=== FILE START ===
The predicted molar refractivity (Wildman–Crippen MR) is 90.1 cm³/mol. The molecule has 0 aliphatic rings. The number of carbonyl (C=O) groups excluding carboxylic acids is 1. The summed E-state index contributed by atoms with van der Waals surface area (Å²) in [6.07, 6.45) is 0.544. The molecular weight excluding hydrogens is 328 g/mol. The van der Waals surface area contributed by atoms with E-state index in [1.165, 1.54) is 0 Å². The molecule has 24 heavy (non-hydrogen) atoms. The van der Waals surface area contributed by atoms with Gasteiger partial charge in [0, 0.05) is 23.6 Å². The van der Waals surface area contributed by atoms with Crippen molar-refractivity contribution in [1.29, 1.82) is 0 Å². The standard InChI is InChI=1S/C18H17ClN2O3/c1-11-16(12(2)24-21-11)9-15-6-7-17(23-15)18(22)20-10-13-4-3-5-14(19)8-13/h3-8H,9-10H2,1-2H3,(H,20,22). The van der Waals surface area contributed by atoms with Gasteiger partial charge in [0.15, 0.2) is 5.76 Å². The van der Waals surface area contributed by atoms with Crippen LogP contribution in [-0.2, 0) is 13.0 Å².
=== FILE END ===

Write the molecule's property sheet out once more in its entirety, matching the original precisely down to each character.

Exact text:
The predicted molar refractivity (Wildman–Crippen MR) is 90.1 cm³/mol. The molecule has 0 aliphatic rings. The number of carbonyl (C=O) groups excluding carboxylic acids is 1. The summed E-state index contributed by atoms with van der Waals surface area (Å²) in [6.07, 6.45) is 0.544. The molecular weight excluding hydrogens is 328 g/mol. The van der Waals surface area contributed by atoms with E-state index in [1.165, 1.54) is 0 Å². The molecule has 24 heavy (non-hydrogen) atoms. The van der Waals surface area contributed by atoms with Gasteiger partial charge in [0, 0.05) is 23.6 Å². The van der Waals surface area contributed by atoms with Crippen molar-refractivity contribution in [1.29, 1.82) is 0 Å². The standard InChI is InChI=1S/C18H17ClN2O3/c1-11-16(12(2)24-21-11)9-15-6-7-17(23-15)18(22)20-10-13-4-3-5-14(19)8-13/h3-8H,9-10H2,1-2H3,(H,20,22). The van der Waals surface area contributed by atoms with Gasteiger partial charge in [0.15, 0.2) is 5.76 Å². The van der Waals surface area contributed by atoms with Crippen LogP contribution in [-0.2, 0) is 13.0 Å².